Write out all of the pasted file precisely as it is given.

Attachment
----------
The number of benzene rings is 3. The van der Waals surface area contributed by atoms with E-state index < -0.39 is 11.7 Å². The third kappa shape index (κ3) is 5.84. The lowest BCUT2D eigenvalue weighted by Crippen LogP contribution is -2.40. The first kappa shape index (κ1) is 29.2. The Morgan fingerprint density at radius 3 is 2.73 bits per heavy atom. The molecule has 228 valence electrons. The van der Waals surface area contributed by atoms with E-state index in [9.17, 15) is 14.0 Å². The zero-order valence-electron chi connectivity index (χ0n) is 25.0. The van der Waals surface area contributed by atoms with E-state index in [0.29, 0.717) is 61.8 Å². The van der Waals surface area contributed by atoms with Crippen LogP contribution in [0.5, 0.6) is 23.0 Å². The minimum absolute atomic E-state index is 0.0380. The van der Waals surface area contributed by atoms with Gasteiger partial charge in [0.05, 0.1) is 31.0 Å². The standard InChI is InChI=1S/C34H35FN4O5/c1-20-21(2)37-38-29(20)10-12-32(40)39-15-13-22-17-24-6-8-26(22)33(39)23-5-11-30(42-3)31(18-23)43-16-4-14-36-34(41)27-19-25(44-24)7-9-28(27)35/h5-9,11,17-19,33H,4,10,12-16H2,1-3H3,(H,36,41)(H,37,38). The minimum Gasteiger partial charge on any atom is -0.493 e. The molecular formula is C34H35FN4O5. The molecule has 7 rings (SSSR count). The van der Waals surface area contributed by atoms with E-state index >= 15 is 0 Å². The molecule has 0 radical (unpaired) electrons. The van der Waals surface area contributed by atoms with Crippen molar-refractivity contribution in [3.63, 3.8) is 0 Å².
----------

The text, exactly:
The number of benzene rings is 3. The van der Waals surface area contributed by atoms with E-state index < -0.39 is 11.7 Å². The third kappa shape index (κ3) is 5.84. The lowest BCUT2D eigenvalue weighted by Crippen LogP contribution is -2.40. The first kappa shape index (κ1) is 29.2. The Morgan fingerprint density at radius 3 is 2.73 bits per heavy atom. The molecule has 228 valence electrons. The van der Waals surface area contributed by atoms with E-state index in [9.17, 15) is 14.0 Å². The zero-order valence-electron chi connectivity index (χ0n) is 25.0. The van der Waals surface area contributed by atoms with E-state index in [0.29, 0.717) is 61.8 Å². The van der Waals surface area contributed by atoms with Crippen LogP contribution in [0.5, 0.6) is 23.0 Å². The minimum absolute atomic E-state index is 0.0380. The van der Waals surface area contributed by atoms with Gasteiger partial charge in [0.05, 0.1) is 31.0 Å². The standard InChI is InChI=1S/C34H35FN4O5/c1-20-21(2)37-38-29(20)10-12-32(40)39-15-13-22-17-24-6-8-26(22)33(39)23-5-11-30(42-3)31(18-23)43-16-4-14-36-34(41)27-19-25(44-24)7-9-28(27)35/h5-9,11,17-19,33H,4,10,12-16H2,1-3H3,(H,36,41)(H,37,38). The minimum Gasteiger partial charge on any atom is -0.493 e. The molecular formula is C34H35FN4O5. The molecule has 7 rings (SSSR count). The van der Waals surface area contributed by atoms with E-state index >= 15 is 0 Å². The molecule has 0 radical (unpaired) electrons. The van der Waals surface area contributed by atoms with Crippen molar-refractivity contribution in [3.63, 3.8) is 0 Å².